Now Showing: In the Heart of the Sea


Ron Howard’s newest film tells the tale of the men who inspired Herman Melville’s classic novel.

Lilly Ball, Editor in Chief

In 1851, American author Herman Melville published his classic tale of a great monster of the sea, “Moby Dick.” Director Ron Howard took on the ambitious task of creating a film worthy of such an American classic, yet it is only the dedicated cast that does the story any justice.

“In the Heart of the Sea” makes an attempt to reveal the origins of Melville’s great epic, and the men who inspired the tale. Though at times hard to watch, the film makes a powerful statement, showing its audience that the only thing stronger than the currents of the ocean, is man’s will to survive.

The film begins with Melville attempting to persuade the lone survivor of the Essex, a Nantucket whaling ship, to tell him the harrowing tale of his survival. The man, later revealed to be Thomas Nickerson, is reluctant at first, knowing that the monstrosities he had committed to survive would not be understood by those who had not gone through such turmoil. In need of money, Nickerson concedes, and the film shifts to the story 30 years earlier. Nickerson was only 14 when he first boarded the Essex, a beautiful ship tainted only by the tension between its captain and first mate.

First mate Owen Chase, played by the Australian actor Chris Hemsworth, is a respected whaler who had hoped to become captain in order to support his growing family. He is forced to work under the guidance of George Pollard (Benjamin Walker,) the son of a rich whaling patriarch, who is unprepared for the responsibility the comes with such a distinguished position. As the Essex sets out on its journey to bring home barrels of oil, it is clear that the dissonance between its crew members will cause problems.

The crew of the Essex does not experience much success, and as tensions grow, a new enemy is introduced. The sailors had originally dismissed the rumors of a monstrous white whale as ridiculous, until they came face to face with the animal. Apparently on a mission to avenge the horrors committed against his species, the white whale attacks all those who sail into his waters. The crew of the Essex much put aside their differences in order to survive, while the white keeps a watchful eye upon them.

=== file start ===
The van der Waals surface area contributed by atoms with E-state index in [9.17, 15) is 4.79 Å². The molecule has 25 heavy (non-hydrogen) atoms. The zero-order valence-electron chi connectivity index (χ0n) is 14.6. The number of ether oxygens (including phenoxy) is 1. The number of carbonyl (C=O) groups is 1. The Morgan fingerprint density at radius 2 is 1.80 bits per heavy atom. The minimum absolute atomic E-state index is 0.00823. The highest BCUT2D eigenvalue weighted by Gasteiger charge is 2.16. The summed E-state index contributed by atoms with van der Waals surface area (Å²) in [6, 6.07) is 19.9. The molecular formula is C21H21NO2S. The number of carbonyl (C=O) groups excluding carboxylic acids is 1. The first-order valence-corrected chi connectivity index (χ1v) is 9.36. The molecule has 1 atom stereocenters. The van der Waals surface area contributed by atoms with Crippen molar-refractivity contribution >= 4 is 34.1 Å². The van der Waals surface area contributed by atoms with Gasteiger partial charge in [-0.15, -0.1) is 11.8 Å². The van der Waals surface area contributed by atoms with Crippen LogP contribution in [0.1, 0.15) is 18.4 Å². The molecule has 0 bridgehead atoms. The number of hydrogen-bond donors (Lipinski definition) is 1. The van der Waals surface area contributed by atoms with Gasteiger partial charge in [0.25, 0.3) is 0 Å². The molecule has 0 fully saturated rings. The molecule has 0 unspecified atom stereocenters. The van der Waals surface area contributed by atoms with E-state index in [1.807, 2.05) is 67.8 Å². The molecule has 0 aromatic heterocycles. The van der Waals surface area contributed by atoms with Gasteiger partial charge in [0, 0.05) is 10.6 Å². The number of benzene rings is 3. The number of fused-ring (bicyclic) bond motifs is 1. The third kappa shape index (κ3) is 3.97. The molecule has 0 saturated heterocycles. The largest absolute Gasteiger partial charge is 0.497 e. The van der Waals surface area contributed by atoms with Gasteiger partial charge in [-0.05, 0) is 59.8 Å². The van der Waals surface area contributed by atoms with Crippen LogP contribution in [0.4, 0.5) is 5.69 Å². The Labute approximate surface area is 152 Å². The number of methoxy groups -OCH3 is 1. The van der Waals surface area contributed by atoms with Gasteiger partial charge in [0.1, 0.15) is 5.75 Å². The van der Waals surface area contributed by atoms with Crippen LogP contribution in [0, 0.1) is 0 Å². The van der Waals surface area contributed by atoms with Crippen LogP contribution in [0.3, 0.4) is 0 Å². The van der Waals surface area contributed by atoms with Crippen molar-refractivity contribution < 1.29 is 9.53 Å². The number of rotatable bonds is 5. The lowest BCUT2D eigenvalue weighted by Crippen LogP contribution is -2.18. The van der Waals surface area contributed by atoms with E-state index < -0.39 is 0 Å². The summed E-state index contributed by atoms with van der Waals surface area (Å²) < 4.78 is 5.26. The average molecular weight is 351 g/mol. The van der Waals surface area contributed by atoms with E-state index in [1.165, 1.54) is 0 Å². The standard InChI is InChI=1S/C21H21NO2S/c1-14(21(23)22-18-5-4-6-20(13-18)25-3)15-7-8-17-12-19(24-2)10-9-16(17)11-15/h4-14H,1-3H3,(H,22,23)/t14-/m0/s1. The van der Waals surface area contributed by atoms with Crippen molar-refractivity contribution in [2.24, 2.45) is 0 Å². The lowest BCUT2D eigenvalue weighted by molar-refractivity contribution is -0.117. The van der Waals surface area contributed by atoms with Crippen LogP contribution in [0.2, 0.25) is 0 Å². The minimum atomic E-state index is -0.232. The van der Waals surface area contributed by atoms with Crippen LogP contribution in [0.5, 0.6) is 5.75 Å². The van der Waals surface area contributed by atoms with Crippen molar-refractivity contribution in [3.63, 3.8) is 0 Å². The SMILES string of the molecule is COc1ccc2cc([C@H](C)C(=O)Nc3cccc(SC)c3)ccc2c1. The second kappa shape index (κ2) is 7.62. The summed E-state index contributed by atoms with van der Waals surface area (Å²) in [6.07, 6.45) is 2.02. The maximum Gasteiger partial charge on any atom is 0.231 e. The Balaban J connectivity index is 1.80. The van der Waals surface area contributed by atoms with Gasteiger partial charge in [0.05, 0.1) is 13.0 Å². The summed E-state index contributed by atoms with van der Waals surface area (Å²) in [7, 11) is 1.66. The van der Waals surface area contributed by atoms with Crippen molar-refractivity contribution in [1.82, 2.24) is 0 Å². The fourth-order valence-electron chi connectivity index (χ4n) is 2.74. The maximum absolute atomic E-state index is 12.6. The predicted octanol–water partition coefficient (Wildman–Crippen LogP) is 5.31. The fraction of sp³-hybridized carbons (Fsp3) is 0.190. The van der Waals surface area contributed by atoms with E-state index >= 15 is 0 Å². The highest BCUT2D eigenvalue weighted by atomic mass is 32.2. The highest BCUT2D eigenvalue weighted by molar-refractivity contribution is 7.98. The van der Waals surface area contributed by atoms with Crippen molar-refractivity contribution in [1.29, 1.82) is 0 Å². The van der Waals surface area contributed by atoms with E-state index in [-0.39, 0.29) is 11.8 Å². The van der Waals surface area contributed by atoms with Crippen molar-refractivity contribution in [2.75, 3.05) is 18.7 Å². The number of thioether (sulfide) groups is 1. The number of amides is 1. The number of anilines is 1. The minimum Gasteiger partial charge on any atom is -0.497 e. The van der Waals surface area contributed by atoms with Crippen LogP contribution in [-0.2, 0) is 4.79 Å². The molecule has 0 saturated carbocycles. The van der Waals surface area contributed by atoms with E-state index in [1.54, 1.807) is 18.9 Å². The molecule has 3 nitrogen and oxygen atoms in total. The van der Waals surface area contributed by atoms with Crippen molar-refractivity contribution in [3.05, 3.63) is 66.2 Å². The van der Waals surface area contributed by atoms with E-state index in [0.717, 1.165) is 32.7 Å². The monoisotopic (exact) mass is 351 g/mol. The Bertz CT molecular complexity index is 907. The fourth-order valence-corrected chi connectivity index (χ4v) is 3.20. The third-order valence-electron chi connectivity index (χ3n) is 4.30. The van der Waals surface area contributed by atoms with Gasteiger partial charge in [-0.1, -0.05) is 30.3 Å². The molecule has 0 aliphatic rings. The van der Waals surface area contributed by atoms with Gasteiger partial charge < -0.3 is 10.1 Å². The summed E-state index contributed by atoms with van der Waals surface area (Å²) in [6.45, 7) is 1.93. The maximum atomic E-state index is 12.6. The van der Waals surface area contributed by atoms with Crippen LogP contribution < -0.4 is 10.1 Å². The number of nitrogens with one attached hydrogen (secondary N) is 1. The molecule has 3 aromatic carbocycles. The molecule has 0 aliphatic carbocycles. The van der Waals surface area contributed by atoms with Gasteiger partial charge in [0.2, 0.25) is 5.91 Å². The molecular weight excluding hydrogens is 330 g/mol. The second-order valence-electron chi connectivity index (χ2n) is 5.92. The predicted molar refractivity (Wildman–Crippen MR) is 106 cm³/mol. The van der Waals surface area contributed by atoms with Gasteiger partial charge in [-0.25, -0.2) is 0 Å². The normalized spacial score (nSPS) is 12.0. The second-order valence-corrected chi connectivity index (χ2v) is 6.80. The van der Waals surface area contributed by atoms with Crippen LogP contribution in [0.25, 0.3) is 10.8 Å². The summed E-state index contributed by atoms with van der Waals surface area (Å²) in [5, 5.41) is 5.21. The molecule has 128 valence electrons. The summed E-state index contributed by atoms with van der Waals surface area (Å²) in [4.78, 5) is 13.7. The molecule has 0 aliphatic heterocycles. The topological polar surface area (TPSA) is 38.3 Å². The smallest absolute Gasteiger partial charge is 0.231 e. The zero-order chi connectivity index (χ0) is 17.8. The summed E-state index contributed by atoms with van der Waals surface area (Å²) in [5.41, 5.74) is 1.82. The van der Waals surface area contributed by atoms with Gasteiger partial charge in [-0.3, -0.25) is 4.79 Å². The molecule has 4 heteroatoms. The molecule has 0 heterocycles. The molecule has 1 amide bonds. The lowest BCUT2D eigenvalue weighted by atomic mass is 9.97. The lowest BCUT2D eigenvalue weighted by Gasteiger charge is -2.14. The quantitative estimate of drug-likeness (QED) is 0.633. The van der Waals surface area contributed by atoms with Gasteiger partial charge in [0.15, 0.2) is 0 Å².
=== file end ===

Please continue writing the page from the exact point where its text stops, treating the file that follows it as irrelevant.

Though Howard could have easily made “In the Heart of the Sea” an action packed film, riddled with ridiculous special effects and unrealistic action scenes, he makes the attempt to explore the true battle of man versus nature. The men aboard the Essex are pushed to their absolute limits, growing wild with hunger, and physically deteriorating as the film progresses. Their determination to survive is admirable, but their physical metamorphosis is hard to watch, and left me feeling very unsettled. Hemsworth lost much of his muscle mass in order to portray the stranded seaman, and while this representation is realistic, it is very disturbing. “In the Heart of the Sea” is not a pleasant movie.

Hemsworth, who is typically recognized for his good looks rather than his acting, has proven his skills in his role of first mate Owen Chase. As the true leader of the crew, he is strong and manly, yet grows to appreciate and respect both his crew, and his prey. Whaling had been his only source of income, and up until his terrifying interactions with the white whale, he had viewed the whales as nothing more than an opportunity to get large profits. Hemsworth honestly portrays the struggles of a man facing starvation while at sea, and manages to deliver the most heartbreaking performance of the film.

Howard is well known for his inspirational and thrilling films, such as “A Beautiful Mind” and “Apollo 13,” yet “In the Heart of the Sea” fails to match up with his previous work.

The film could have been great, yet is held back by Benjamin Walkers bland performance of Captain Pollard, and by the lack of depth in which it explores the relationship between hunter and prey.Either way, I was disappointed in the film, knowing that it had much potential that was not reached due to the shallow demands of audiences for more action, and less emotion.